A Manufacturer’s Representative, also called manufacturer’s agent, manufacturer’s rep, sales representative, or sales rep – or more commonly, just “rep” – is a self-employed salesperson who contracts direct selling and marketing services to one or more related, but normally non-competitive, companies in a particular industry.
The job of a rep is basically to “represent” the manufacturer’s, distributor’s, or importer’s line of products to prospective buyers, who could be retailers, wholesalers, distributors, or service businesses, depending upon the industry and/or product line. As part of that service, they call on and present the client’s products in a positive light (as a way to solve the buyer’s needs), answer questions, offer materials and information, and ask for orders and re-orders in person, or by phone, fax, or email. Increasingly, web sites are a way to service wholesale buyers.
Sales reps sometimes just represent one company, where they might be paid a base plus commission. More often, however, independent reps serve multiple companies who share an interest in marketing to a category of buyers that the rep calls upon regularly. Reps are usually given a specific (and often exclusive) territory, so customers are not confused by multiple competing sales representatives, and to honor the hard work done by a good rep.
Sales reps exist that target virtually every size of gift retailer from small mom-and-pop stores to large “big box” retailers, including chains. All these reps want to show and sell the newest, most attractive or innovative products on the market (plus, of course, profitable standbys). When hiring a rep, you save buyers significant time and expense by showing several lines during your visits, and always, they want to know “what is new”! (You WILL hear this question a lot!)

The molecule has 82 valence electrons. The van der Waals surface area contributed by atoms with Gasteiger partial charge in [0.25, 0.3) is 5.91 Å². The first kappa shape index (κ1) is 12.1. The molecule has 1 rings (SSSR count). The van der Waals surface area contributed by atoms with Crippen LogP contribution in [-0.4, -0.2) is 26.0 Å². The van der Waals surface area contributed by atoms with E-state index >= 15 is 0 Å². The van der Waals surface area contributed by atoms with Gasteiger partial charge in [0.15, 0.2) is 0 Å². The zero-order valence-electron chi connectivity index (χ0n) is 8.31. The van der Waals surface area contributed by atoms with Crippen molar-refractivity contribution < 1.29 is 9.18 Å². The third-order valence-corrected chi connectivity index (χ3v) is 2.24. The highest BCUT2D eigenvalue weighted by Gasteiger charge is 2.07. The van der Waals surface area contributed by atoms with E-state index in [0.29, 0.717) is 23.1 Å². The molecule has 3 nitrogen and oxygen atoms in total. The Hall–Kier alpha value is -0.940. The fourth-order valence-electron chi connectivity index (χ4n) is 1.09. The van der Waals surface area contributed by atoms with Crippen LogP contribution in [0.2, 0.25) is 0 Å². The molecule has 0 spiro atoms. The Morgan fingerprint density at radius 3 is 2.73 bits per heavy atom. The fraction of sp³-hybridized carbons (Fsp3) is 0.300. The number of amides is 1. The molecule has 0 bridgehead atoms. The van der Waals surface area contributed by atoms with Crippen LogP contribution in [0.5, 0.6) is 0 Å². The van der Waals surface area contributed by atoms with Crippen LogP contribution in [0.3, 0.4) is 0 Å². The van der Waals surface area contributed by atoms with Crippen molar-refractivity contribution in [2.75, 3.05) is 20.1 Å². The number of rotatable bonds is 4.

On the other side of the equation, sales reps probably qualify as the lowest cost option for manufacturers interesting in expanding sales regionally or nationally. Independent reps operate as a contract sales person, or in the case of rep “groups”, as a contract sales force, working on a strictly commission basis, minimizing overhead for a producer. Whereas an in-house sales force could cost a potential manufacturer $75,000 to $100,000 per person, with travel expenses – regardless of sales volume – an independent rep only gets a check when they produce sales for the manufacturer. Since reps can be found in virtually every geographic area in the US, opportunities for a low cost national roll-out are endless, for those manufacturers who choose to grow in this fashion.
Sales reps purpose is to introduce, educate and take orders for product lines and receive a commission as compensation, rather than making your money on the price differential between buying and selling prices.
(For more information on opportunities and information on this industry, visit the Bureau of Labor Statistics, U.S. Department of Labor, Occupational Outlook Handbook, 2006-07 Edition, “Sales Representatives, Wholesale and Manufacturing”, on the Internet)